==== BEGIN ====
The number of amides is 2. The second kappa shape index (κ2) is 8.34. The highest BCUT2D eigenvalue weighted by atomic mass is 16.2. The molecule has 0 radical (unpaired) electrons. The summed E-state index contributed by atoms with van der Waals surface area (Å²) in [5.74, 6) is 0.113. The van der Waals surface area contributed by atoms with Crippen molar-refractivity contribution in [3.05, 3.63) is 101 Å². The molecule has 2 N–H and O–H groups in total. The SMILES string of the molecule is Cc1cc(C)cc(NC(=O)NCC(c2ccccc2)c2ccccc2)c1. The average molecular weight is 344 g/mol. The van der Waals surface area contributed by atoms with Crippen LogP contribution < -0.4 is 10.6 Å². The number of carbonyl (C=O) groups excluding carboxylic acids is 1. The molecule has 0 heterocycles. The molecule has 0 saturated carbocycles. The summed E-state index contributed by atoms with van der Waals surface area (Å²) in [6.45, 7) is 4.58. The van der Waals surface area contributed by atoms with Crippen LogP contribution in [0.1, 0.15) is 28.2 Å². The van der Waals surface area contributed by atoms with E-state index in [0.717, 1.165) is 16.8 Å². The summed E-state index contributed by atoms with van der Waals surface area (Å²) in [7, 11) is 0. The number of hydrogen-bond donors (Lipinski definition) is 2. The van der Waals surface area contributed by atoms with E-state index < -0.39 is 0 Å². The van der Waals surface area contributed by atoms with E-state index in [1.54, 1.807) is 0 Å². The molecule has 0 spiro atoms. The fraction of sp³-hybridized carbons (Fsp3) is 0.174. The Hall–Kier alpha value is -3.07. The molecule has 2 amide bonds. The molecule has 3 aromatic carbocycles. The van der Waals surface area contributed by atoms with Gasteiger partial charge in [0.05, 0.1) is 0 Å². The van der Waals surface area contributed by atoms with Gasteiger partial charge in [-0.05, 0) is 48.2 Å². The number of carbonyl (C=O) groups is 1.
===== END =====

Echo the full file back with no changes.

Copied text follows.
The number of amides is 2. The second kappa shape index (κ2) is 8.34. The highest BCUT2D eigenvalue weighted by atomic mass is 16.2. The molecule has 0 radical (unpaired) electrons. The summed E-state index contributed by atoms with van der Waals surface area (Å²) in [5.74, 6) is 0.113. The van der Waals surface area contributed by atoms with Crippen molar-refractivity contribution in [3.05, 3.63) is 101 Å². The molecule has 2 N–H and O–H groups in total. The SMILES string of the molecule is Cc1cc(C)cc(NC(=O)NCC(c2ccccc2)c2ccccc2)c1. The average molecular weight is 344 g/mol. The van der Waals surface area contributed by atoms with Crippen LogP contribution < -0.4 is 10.6 Å². The number of carbonyl (C=O) groups excluding carboxylic acids is 1. The molecule has 0 heterocycles. The molecule has 0 saturated carbocycles. The summed E-state index contributed by atoms with van der Waals surface area (Å²) in [6.45, 7) is 4.58. The van der Waals surface area contributed by atoms with Crippen LogP contribution in [0.1, 0.15) is 28.2 Å². The van der Waals surface area contributed by atoms with E-state index in [0.717, 1.165) is 16.8 Å². The summed E-state index contributed by atoms with van der Waals surface area (Å²) in [7, 11) is 0. The number of hydrogen-bond donors (Lipinski definition) is 2. The van der Waals surface area contributed by atoms with E-state index < -0.39 is 0 Å². The van der Waals surface area contributed by atoms with E-state index in [1.54, 1.807) is 0 Å². The molecule has 0 spiro atoms. The fraction of sp³-hybridized carbons (Fsp3) is 0.174. The Hall–Kier alpha value is -3.07. The molecule has 2 amide bonds. The molecule has 3 aromatic carbocycles. The van der Waals surface area contributed by atoms with Gasteiger partial charge in [0.05, 0.1) is 0 Å². The van der Waals surface area contributed by atoms with Gasteiger partial charge in [-0.05, 0) is 48.2 Å². The number of carbonyl (C=O) groups is 1.